“On August 23 placards signed by (German) General von Bülow were posted in Liège, Belgium, announcing that the people of Andenne, a small town on the Meuse near Namur, having attacked his troops in the most “traitorous” manner, “with my permission the General commanding these troops has burned the town to ashes and has had 110 persons shot.”

“The burning of Andenne and the massacre— which Belgian figures put at 211— took place on August 20 and 21 during the Battle of Charleroi.”

“The turn of events in Belgium was a product of the German theory of terror. Clausewitz had prescribed terror as the proper method to shorten war, his whole theory of war being based on the necessity of making it short, sharp, and decisive. The civil population must not be exempted from war’s effects but must be made to feel its pressure and be forced by the severest measures to compel their leaders to make peace.

…the deliberate use of terror was prescribed by the Kriegsbrauch, “War cannot be conducted merely against the combatants of an enemy state but must seek to destroy the total material and intellectual (geistig) resources of the enemy.”

ww i tamines plaque

“At Seilles, across the river from Andenne, 50 civilians were shot and the houses given over to looting and burning. At Tamines, captured on August 21, sack of the town began that evening after the battle and continued all night and next day. The usual orgy of permitted looting accompanied by drinking released inhibitions and brought the soldiers to the desired state of raw excitement which was intended to add to the fearful effect. On the second day at Tamines some 400 citizens were herded together under guard in front of the church in the main square and a firing squad began systematically shooting into the group. Those not dead when the firing ended were bayoneted.

In the cemetery at Tamines there are 384 gravestones inscribed 1914: Fusillé par les Allemands.”

“In response to a report of sniping, a German regiment was sent to Visé from Liège on August 23. That night the sound of shooting could be heard at Eysden just over the border in Holland five miles away. Next day Eysden was overwhelmed by a flood of 4,000 refugees, the entire population of Visé except for those who had been shot, and for 700 men and boys who had been deported for harvest labor to Germany. The deportations, which were to have such moral effect, especially upon the United States, began in August. Afterward when Brand Whitlock, the American Minister, visited what had been Visé he saw only empty blackened houses open to the sky, “a vista of ruins that might have been Pompeii.” Every inhabitant was gone. There was not a living thing, not a roof.”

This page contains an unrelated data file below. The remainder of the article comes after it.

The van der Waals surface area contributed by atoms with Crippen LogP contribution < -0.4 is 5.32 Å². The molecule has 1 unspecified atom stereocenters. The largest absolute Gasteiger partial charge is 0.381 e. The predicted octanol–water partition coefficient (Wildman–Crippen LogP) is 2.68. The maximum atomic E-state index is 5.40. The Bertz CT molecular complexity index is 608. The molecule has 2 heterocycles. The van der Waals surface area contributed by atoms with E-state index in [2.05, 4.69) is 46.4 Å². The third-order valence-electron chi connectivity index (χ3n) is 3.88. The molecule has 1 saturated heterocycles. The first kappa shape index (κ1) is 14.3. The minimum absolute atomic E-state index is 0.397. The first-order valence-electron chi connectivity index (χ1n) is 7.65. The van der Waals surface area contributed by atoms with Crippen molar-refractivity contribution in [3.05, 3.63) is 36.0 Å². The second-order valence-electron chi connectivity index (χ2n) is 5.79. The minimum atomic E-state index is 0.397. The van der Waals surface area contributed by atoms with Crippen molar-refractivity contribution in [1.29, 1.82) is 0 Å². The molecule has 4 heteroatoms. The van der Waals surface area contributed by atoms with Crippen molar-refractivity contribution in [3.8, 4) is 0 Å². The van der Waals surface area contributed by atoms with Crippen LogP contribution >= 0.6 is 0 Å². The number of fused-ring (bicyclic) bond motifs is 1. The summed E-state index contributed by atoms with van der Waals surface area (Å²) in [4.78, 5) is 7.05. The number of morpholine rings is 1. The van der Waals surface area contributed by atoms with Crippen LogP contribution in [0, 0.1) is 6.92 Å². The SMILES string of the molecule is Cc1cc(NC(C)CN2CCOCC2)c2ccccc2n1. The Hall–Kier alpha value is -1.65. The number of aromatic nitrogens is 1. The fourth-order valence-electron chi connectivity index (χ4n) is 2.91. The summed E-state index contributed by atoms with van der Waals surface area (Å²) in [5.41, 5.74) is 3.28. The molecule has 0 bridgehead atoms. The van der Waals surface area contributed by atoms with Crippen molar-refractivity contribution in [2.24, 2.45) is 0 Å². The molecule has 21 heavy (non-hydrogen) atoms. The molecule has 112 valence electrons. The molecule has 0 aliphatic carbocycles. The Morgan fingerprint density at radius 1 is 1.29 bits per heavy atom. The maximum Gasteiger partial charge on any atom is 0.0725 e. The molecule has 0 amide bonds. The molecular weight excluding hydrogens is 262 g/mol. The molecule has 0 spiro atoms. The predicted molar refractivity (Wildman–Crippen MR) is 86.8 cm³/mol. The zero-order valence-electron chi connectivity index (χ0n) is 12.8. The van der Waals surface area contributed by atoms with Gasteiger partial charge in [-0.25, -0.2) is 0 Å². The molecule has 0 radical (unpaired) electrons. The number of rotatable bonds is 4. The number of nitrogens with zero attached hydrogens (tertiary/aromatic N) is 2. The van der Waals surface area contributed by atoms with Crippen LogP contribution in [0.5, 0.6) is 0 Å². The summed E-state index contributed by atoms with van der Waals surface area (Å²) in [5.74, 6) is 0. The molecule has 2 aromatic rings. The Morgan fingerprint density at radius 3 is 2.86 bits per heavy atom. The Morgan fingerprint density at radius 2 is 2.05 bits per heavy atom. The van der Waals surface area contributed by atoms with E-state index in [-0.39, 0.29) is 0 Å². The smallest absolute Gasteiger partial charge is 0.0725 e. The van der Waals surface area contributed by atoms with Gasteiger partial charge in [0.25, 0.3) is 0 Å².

*

“At Dinant on the Meuse on August 23 the Saxons of General von Hausen’s Army were fighting the French in a final engagement of the Battle of Charleroi. Von Hausen personally witnessed the “perfidious” activity of Belgian civilians in hampering reconstruction of bridges, “so contrary to international law.”  His troops began rounding up “several hundreds ” of hostages, men, women, and children. Fifty were taken from church, the day being Sunday. The General saw them “tightly crowded—standing, sitting, lying— in a group under guard of the Grenadiers, their faces displaying fear, nameless anguish, concentrated rage and desire for revenge provoked by all the calamities they had suffered .”

The Village of Dinant, Belgium, August, 1914

The Village of Dinant, Belgium, August, 1914

Von Hausen, who was very sensitive, felt an “indomitable hostility” emanating from them. He was the general who had been made so unhappy in the house of the Belgian gentleman who clenched his fists in his pockets and refused to speak to von Hausen at dinner. In the group at Dinant he saw a wounded French soldier with blood streaming from his head who lay dying, mute and apathetic, refusing all medical help. Von Hausen ends his description there, too sensitive to tell the fate of Dinant’s citizens .

They were kept in the main square till evening, then lined up, women on one side , men opposite in two rows, one kneeling in front of the other. Two firing squads marched to the center of the square, faced either way, and fired till no more of the targets stood upright. Six hundred and twelve bodies were identified and buried, including Félix Fivet, aged three weeks. The Saxons were then let loose in a riot of pillage and arson.”

The Guns of August: The Outbreak of World War I, 1962,  Barbara W.  Tuchman

 

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